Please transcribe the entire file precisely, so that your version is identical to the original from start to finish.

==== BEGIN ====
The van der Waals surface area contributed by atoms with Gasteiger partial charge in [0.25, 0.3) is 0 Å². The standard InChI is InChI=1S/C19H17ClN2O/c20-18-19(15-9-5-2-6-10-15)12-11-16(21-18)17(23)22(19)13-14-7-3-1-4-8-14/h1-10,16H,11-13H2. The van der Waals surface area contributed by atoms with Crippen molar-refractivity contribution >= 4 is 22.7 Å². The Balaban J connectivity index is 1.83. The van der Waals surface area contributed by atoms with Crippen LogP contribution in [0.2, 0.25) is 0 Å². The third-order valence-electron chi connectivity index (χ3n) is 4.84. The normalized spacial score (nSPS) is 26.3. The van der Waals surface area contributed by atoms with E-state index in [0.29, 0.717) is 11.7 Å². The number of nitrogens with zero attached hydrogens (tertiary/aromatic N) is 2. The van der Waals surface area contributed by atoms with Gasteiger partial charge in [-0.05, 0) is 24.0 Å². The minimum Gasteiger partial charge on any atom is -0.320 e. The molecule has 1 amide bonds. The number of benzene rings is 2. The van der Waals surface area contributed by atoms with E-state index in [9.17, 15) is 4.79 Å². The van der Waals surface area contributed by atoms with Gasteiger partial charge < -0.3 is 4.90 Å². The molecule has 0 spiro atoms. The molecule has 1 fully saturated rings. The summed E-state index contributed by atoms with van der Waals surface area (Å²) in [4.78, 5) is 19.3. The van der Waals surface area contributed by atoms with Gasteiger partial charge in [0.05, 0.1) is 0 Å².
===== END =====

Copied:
The van der Waals surface area contributed by atoms with Gasteiger partial charge in [0.25, 0.3) is 0 Å². The standard InChI is InChI=1S/C19H17ClN2O/c20-18-19(15-9-5-2-6-10-15)12-11-16(21-18)17(23)22(19)13-14-7-3-1-4-8-14/h1-10,16H,11-13H2. The van der Waals surface area contributed by atoms with Crippen molar-refractivity contribution >= 4 is 22.7 Å². The Balaban J connectivity index is 1.83. The van der Waals surface area contributed by atoms with Crippen LogP contribution in [0.2, 0.25) is 0 Å². The third-order valence-electron chi connectivity index (χ3n) is 4.84. The normalized spacial score (nSPS) is 26.3. The van der Waals surface area contributed by atoms with E-state index in [0.29, 0.717) is 11.7 Å². The number of nitrogens with zero attached hydrogens (tertiary/aromatic N) is 2. The van der Waals surface area contributed by atoms with Gasteiger partial charge in [-0.05, 0) is 24.0 Å². The minimum Gasteiger partial charge on any atom is -0.320 e. The molecule has 1 amide bonds. The number of benzene rings is 2. The van der Waals surface area contributed by atoms with E-state index in [9.17, 15) is 4.79 Å². The van der Waals surface area contributed by atoms with Gasteiger partial charge < -0.3 is 4.90 Å². The molecule has 0 spiro atoms. The molecule has 1 fully saturated rings. The summed E-state index contributed by atoms with van der Waals surface area (Å²) in [4.78, 5) is 19.3. The van der Waals surface area contributed by atoms with Gasteiger partial charge in [0.05, 0.1) is 0 Å².